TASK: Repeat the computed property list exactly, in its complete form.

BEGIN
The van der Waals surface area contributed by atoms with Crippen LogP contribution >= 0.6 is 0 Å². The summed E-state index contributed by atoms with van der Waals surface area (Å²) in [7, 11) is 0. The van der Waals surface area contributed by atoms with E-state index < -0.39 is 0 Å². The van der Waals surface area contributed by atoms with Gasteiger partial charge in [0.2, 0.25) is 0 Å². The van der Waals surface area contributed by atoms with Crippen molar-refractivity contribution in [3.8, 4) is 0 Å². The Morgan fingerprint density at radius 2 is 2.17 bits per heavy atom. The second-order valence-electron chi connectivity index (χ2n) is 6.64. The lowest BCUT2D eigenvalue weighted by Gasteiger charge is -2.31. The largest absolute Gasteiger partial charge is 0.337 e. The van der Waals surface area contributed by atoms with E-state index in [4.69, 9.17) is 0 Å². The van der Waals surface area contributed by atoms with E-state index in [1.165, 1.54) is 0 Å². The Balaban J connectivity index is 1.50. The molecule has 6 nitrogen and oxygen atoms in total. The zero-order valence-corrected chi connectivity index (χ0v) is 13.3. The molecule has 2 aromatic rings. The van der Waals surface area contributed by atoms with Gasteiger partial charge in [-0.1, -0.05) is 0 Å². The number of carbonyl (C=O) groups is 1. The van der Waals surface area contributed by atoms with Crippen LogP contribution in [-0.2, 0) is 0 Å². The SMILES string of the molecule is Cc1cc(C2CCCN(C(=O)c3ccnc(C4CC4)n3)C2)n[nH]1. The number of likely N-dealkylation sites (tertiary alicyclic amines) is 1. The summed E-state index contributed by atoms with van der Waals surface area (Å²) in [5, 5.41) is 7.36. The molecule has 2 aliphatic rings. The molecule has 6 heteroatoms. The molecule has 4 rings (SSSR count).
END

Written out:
The van der Waals surface area contributed by atoms with Crippen LogP contribution >= 0.6 is 0 Å². The summed E-state index contributed by atoms with van der Waals surface area (Å²) in [7, 11) is 0. The van der Waals surface area contributed by atoms with E-state index < -0.39 is 0 Å². The van der Waals surface area contributed by atoms with Gasteiger partial charge in [0.2, 0.25) is 0 Å². The van der Waals surface area contributed by atoms with Crippen molar-refractivity contribution in [3.8, 4) is 0 Å². The Morgan fingerprint density at radius 2 is 2.17 bits per heavy atom. The second-order valence-electron chi connectivity index (χ2n) is 6.64. The lowest BCUT2D eigenvalue weighted by Gasteiger charge is -2.31. The largest absolute Gasteiger partial charge is 0.337 e. The van der Waals surface area contributed by atoms with E-state index in [4.69, 9.17) is 0 Å². The van der Waals surface area contributed by atoms with E-state index in [1.165, 1.54) is 0 Å². The Balaban J connectivity index is 1.50. The molecule has 6 nitrogen and oxygen atoms in total. The zero-order valence-corrected chi connectivity index (χ0v) is 13.3. The molecule has 2 aromatic rings. The van der Waals surface area contributed by atoms with Gasteiger partial charge in [-0.1, -0.05) is 0 Å². The number of carbonyl (C=O) groups is 1. The van der Waals surface area contributed by atoms with Crippen LogP contribution in [-0.2, 0) is 0 Å². The SMILES string of the molecule is Cc1cc(C2CCCN(C(=O)c3ccnc(C4CC4)n3)C2)n[nH]1. The number of likely N-dealkylation sites (tertiary alicyclic amines) is 1. The summed E-state index contributed by atoms with van der Waals surface area (Å²) in [5, 5.41) is 7.36. The molecule has 2 aliphatic rings. The molecule has 6 heteroatoms. The molecule has 4 rings (SSSR count).